Search published articles


Showing 8 results for Askari

Habib Shahnazari, Hosein Salehzadeh, Amin Askarinejad,
Volume 6, Issue 1 (March 2008)
Abstract

Classical soil mechanics involves the study of fully saturated soils. However, many problems encountered in geotechnical engineering practice involve unsaturated soil, in which behavior is significantly different from classical saturated soil. Negative pore pressure and capillary forces develop a virtual cohesion between the grains of semi saturated soils. This kind of cohesion is dependent on different factors such as grain size, saturation degree, soil-water characteristic curve and relative density of the soil. In this research the virtual cohesion of fine silty sand with 5% water content and a saturation degree of 17% is estimated. A vertical slope is constructed and is accelerated in the geotechnical centrifuge until failure. During the test, the model was monitored by a wireless video camera, attached to the strong box. The cohesionless tested sand was unsaturated. Based on the scaling laws and considering parameters such as sample unit weight, failure acceleration and the sample dimensions, a slope stability analysis was performed, and the virtual cohesion generated in the sample was calculated. The factor of safety of the prototype modeled in the centrifuge is calculated either by Finite Element Method and Finite Difference Method by using the resulted virtual cohesion from physical modeling. Results of this research show the validity of physical modeling for calculating the virtual cohesion in unsaturated silty sand.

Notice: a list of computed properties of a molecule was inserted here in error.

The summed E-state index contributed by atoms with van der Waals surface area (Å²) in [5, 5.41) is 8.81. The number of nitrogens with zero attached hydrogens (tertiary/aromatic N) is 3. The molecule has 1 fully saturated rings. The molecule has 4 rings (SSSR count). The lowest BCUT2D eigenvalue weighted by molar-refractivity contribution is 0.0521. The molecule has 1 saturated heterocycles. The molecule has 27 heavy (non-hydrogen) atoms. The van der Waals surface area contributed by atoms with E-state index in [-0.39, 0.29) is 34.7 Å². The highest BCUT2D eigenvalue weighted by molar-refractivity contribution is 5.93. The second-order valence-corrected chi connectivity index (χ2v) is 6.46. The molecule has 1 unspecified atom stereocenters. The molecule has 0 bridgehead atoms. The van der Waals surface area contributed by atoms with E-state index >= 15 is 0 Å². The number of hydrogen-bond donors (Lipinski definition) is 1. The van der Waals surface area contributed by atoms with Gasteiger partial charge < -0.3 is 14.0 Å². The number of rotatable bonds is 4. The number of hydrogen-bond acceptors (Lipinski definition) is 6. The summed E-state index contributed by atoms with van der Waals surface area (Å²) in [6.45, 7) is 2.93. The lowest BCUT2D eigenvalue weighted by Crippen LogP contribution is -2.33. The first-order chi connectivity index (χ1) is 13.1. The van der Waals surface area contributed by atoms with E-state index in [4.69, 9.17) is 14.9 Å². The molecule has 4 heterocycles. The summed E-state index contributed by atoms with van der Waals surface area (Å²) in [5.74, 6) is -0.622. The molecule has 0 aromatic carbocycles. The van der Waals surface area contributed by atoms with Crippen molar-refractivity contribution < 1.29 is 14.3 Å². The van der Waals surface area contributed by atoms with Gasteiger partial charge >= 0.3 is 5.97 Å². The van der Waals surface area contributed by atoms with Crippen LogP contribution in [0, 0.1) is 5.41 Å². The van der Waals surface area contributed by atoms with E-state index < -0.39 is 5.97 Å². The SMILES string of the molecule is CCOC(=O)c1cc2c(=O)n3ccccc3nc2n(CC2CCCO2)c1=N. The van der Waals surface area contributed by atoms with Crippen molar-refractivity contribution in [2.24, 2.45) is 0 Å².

Faradjollah Askari, Orang Farzaneh,
Volume 6, Issue 1 (March 2008)
Abstract

Although some 3D slope stability algorithms have been proposed in recent three decades, still role of pore pressures in three dimensional slope stability analyses and considering the effects of pore water pressure in 3D slope stability studies needs to be investigated. In this paper, a limit analysis formulation for investigation of role of the pore water pressure in three dimensional slope stability problems is presented. A rigid-block translational collapse mechanism is used, with energy dissipation taking place along planar velocity discontinuities. Results are compared with those obtained by others. It was found that water pressure causes the three-dimensional effects to be more significant, especially in gentle slopes. This may be related to the larger volume of the failure mass in gentle slopes resulting in more end effects. Dimensionless stability factors for three dimensional slope stability analyses are presented - including the 3D effect of the pore water pressure – for different values of the slope angle in cohesive and noncohesive soils.
Rouzbeh Dabiri, Faradjollah Askari, Ali Shafiee, Mohammad Kazem Jafari,
Volume 9, Issue 2 (June 2011)
Abstract

Laboratory data, which relate the liquefaction resistance of Firoozkooh sand and non-plastic silt mixtures to shear wave velocity are

presented and compared to liquefaction criteria derived from seismic field measurements by Andrus and Stokoe [1]. In the work

described herein, cyclic triaxial and resonant column tests were conducted on specimens of clean sand and sand-silt mixtures with silt

content up to 60%, prepared at different densities. Cyclic undrained strength and small strain shear wave velocity were determined

for identical specimens formed by undercompaction method. It was found that silt content affects cyclic resistance and shear wave

velocity. In addition, the laboratory results indicated that using the existing field-based correlations will overestimate the cyclic